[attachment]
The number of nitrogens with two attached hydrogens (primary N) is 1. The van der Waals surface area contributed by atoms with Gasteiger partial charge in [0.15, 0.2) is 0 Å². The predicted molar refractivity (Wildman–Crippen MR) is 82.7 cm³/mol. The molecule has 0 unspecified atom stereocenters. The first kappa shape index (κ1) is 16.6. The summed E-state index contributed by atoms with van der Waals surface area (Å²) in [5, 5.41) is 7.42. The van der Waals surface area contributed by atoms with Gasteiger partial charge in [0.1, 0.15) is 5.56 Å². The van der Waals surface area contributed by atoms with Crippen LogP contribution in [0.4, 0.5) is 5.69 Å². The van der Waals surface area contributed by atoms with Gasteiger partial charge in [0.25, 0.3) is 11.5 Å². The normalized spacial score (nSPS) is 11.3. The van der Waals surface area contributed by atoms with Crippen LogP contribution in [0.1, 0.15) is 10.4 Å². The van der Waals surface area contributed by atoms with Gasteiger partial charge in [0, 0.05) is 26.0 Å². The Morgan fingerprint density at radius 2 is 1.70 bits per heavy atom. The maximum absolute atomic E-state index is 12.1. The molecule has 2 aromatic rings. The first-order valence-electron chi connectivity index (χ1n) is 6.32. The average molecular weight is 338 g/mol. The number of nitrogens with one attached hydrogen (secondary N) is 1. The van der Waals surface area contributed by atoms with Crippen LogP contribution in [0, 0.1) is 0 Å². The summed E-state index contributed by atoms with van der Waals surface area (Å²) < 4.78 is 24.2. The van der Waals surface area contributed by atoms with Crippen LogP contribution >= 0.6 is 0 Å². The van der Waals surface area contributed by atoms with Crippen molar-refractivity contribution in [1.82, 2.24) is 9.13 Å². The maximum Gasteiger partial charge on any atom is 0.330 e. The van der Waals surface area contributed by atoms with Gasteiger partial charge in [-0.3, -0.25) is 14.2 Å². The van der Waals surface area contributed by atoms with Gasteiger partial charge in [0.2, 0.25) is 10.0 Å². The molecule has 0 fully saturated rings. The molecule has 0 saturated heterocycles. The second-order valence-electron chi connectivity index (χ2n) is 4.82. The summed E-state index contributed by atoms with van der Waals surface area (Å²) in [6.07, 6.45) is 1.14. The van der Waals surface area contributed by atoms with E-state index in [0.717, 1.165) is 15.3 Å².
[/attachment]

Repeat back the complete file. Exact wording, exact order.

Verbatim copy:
The number of nitrogens with two attached hydrogens (primary N) is 1. The van der Waals surface area contributed by atoms with Gasteiger partial charge in [0.15, 0.2) is 0 Å². The predicted molar refractivity (Wildman–Crippen MR) is 82.7 cm³/mol. The molecule has 0 unspecified atom stereocenters. The first kappa shape index (κ1) is 16.6. The summed E-state index contributed by atoms with van der Waals surface area (Å²) in [5, 5.41) is 7.42. The van der Waals surface area contributed by atoms with Gasteiger partial charge in [0.1, 0.15) is 5.56 Å². The van der Waals surface area contributed by atoms with Crippen LogP contribution in [0.4, 0.5) is 5.69 Å². The van der Waals surface area contributed by atoms with Gasteiger partial charge in [0.25, 0.3) is 11.5 Å². The normalized spacial score (nSPS) is 11.3. The van der Waals surface area contributed by atoms with Crippen LogP contribution in [0.1, 0.15) is 10.4 Å². The van der Waals surface area contributed by atoms with Gasteiger partial charge in [0, 0.05) is 26.0 Å². The Morgan fingerprint density at radius 2 is 1.70 bits per heavy atom. The maximum absolute atomic E-state index is 12.1. The molecule has 2 aromatic rings. The first-order valence-electron chi connectivity index (χ1n) is 6.32. The average molecular weight is 338 g/mol. The number of nitrogens with one attached hydrogen (secondary N) is 1. The van der Waals surface area contributed by atoms with Crippen LogP contribution in [0, 0.1) is 0 Å². The summed E-state index contributed by atoms with van der Waals surface area (Å²) < 4.78 is 24.2. The van der Waals surface area contributed by atoms with Crippen LogP contribution >= 0.6 is 0 Å². The van der Waals surface area contributed by atoms with Crippen molar-refractivity contribution in [1.82, 2.24) is 9.13 Å². The maximum Gasteiger partial charge on any atom is 0.330 e. The van der Waals surface area contributed by atoms with Gasteiger partial charge in [-0.3, -0.25) is 14.2 Å². The van der Waals surface area contributed by atoms with Gasteiger partial charge in [0.2, 0.25) is 10.0 Å². The molecule has 0 fully saturated rings. The molecule has 0 saturated heterocycles. The second-order valence-electron chi connectivity index (χ2n) is 4.82. The summed E-state index contributed by atoms with van der Waals surface area (Å²) in [6.07, 6.45) is 1.14. The van der Waals surface area contributed by atoms with E-state index in [0.717, 1.165) is 15.3 Å².